Data: The Nexus of Digitization and Renewable Energy

by Ian Goepferd, General Manager of O&M Services

In 2019, NAES rolled out our NextGen strategy.  Included in that plan was a focus on Digitization and Renewable Energy.  Digitization, in this context, reflects our desire to increase the use of software to enable and enhance our O&M capabilities.  The Renewable Energy focus reflects our belief that the reliance on renewable energy in the United States will increase, and we need to be involved in that market as it predictably expands, to achieve the growth targets set forth in the NextGen strategy.

One concept that is key to the NextGen strategy is that reliance on data is necessary to effectively manage renewable energy generation.  Renewable energy, especially solar and energy storage, is very data intensive. For example, a typical 1 GW combined cycle facility generates 10,000 points of data.  A solar facility of the same size generates about 435,000 points of data. Automated detection of anomalies in solar is necessary due to the extremely large amounts of data and typically low staffing levels required to be commercially competitive.  Solar operators rely on automated data analytics to allow them to be able to make decisions about when to time corrective maintenance activities so that the cost of the repair is warranted by the impact to generation. Only through automated work order generation and technician dispatch, can a solar O&M provider reasonably manage to the sheer volume of data produced by their portfolio.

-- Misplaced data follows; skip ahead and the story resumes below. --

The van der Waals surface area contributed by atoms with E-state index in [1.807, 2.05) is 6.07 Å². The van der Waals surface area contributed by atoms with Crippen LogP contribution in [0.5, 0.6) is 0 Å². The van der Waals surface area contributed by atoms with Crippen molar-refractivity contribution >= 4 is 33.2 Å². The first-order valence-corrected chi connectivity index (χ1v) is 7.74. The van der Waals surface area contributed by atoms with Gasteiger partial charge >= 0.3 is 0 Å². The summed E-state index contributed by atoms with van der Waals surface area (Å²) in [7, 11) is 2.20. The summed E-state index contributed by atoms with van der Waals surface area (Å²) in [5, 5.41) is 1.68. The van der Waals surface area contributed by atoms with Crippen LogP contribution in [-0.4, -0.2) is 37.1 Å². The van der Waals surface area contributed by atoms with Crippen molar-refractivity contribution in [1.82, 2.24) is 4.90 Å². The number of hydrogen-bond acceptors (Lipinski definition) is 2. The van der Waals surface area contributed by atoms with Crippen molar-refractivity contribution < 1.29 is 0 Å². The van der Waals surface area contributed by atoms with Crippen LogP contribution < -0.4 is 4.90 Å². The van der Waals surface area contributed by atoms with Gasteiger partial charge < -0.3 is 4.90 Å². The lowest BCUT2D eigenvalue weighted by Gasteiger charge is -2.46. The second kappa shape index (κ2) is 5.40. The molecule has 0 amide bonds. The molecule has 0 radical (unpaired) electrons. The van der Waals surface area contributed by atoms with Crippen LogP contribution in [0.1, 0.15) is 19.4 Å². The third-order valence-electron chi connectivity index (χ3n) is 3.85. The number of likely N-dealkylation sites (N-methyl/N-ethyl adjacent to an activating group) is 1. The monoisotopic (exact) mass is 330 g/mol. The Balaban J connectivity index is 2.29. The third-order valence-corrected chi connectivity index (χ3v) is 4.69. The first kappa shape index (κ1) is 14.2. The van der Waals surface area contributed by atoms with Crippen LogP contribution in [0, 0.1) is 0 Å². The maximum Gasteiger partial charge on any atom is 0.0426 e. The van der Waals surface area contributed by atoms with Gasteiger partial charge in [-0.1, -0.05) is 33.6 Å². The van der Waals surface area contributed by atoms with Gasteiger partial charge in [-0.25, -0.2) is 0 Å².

This data-driven approach that is required with renewable energy can also provide benefits when applied to thermal generation.  The argument can easily be made that a data-driven approach is essential for operators of thermal generation because steady increases in solar and wind generation have reduced capacity factors of thermal generation plants, impacting profitability. Adopting the use of digital tools will enable operators of thermal generation to become more cost efficient, increasing their competitiveness in the changing energy market. Additionally, clients of O&M providers are beginning to demand that their service providers automate data collection, processes and reporting to be considered as viable service providers.

Monitoring and Diagnostics (M&D), and related approaches that use operational data to drive operations and maintenance decision making, can be the differentiator between operating a thermal generation facility profitably, or not.  The ability to predict the timing of failures can have a significant positive impact on reducing maintenance costs and reducing lost generation due to forced outages, which typically have a bigger impact on profitability than generation lost due to planned outages.  For a service provider, like NAES, access to data provides the opportunity to have greater insight into what attention each of our facilities may need from the corporate team to meet and exceed our clients’ expectations.

For facilities that are not yet ready to invest in a full M&D solution, making use of available data to detect and notify operators of anomalies, can be a way to achieve much of the benefit of M&D, at a fraction of the cost.  There are many options available to plant operators to start using data to increase operational reliability and decrease maintenance costs.  Whatever direction you may choose to go, the use of operational data to guide operations and maintenance decisions is absolutely necessary for IPPs to remain competitive in a market that is becoming more and more saturated with solar and wind-generated energy. Not only are solar and wind-generation facilities producing more energy each year, they are becoming more cost competitive to thermal generation each year.

Don’t get left behind.  Start taking advantage of your data today!